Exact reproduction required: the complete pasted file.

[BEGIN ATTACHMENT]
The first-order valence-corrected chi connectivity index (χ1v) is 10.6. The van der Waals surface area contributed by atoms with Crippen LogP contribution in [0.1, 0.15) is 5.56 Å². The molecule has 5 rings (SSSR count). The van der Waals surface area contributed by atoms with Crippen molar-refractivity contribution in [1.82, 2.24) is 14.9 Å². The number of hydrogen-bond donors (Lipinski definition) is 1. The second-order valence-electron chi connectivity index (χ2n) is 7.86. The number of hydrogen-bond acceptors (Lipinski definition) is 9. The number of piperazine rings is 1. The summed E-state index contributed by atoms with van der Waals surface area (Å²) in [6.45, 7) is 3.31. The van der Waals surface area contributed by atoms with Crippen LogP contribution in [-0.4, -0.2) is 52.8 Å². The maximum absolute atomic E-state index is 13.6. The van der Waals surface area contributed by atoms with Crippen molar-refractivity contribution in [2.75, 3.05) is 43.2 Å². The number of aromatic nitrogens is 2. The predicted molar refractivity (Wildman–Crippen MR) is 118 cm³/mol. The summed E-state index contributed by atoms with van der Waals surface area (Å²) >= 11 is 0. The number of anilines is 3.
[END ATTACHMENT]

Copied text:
The first-order valence-corrected chi connectivity index (χ1v) is 10.6. The van der Waals surface area contributed by atoms with Crippen LogP contribution in [0.1, 0.15) is 5.56 Å². The molecule has 5 rings (SSSR count). The van der Waals surface area contributed by atoms with Crippen molar-refractivity contribution in [1.82, 2.24) is 14.9 Å². The number of hydrogen-bond donors (Lipinski definition) is 1. The second-order valence-electron chi connectivity index (χ2n) is 7.86. The number of hydrogen-bond acceptors (Lipinski definition) is 9. The number of piperazine rings is 1. The summed E-state index contributed by atoms with van der Waals surface area (Å²) in [6.45, 7) is 3.31. The van der Waals surface area contributed by atoms with Crippen LogP contribution in [-0.4, -0.2) is 52.8 Å². The maximum absolute atomic E-state index is 13.6. The van der Waals surface area contributed by atoms with Crippen molar-refractivity contribution in [2.75, 3.05) is 43.2 Å². The number of aromatic nitrogens is 2. The predicted molar refractivity (Wildman–Crippen MR) is 118 cm³/mol. The summed E-state index contributed by atoms with van der Waals surface area (Å²) >= 11 is 0. The number of anilines is 3.